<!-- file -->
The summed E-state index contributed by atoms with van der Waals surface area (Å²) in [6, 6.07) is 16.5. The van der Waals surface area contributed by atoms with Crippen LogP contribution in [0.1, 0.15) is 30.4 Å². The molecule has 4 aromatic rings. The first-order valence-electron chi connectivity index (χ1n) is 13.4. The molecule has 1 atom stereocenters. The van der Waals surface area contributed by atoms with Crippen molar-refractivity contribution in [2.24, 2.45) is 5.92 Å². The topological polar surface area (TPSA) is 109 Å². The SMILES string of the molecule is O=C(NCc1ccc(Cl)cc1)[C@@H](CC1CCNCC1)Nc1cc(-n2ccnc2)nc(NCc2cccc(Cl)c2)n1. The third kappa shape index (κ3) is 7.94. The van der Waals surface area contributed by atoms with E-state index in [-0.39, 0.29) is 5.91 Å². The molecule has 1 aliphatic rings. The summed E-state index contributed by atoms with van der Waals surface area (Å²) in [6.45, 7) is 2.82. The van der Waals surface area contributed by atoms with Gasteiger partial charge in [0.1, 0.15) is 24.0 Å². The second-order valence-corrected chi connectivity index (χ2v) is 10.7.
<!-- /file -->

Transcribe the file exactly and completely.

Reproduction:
The summed E-state index contributed by atoms with van der Waals surface area (Å²) in [6, 6.07) is 16.5. The van der Waals surface area contributed by atoms with Crippen LogP contribution in [0.1, 0.15) is 30.4 Å². The molecule has 4 aromatic rings. The first-order valence-electron chi connectivity index (χ1n) is 13.4. The molecule has 1 atom stereocenters. The van der Waals surface area contributed by atoms with Crippen molar-refractivity contribution in [2.24, 2.45) is 5.92 Å². The topological polar surface area (TPSA) is 109 Å². The SMILES string of the molecule is O=C(NCc1ccc(Cl)cc1)[C@@H](CC1CCNCC1)Nc1cc(-n2ccnc2)nc(NCc2cccc(Cl)c2)n1. The third kappa shape index (κ3) is 7.94. The van der Waals surface area contributed by atoms with E-state index in [-0.39, 0.29) is 5.91 Å². The molecule has 1 aliphatic rings. The summed E-state index contributed by atoms with van der Waals surface area (Å²) in [6.45, 7) is 2.82. The van der Waals surface area contributed by atoms with Gasteiger partial charge in [0.1, 0.15) is 24.0 Å². The second-order valence-corrected chi connectivity index (χ2v) is 10.7.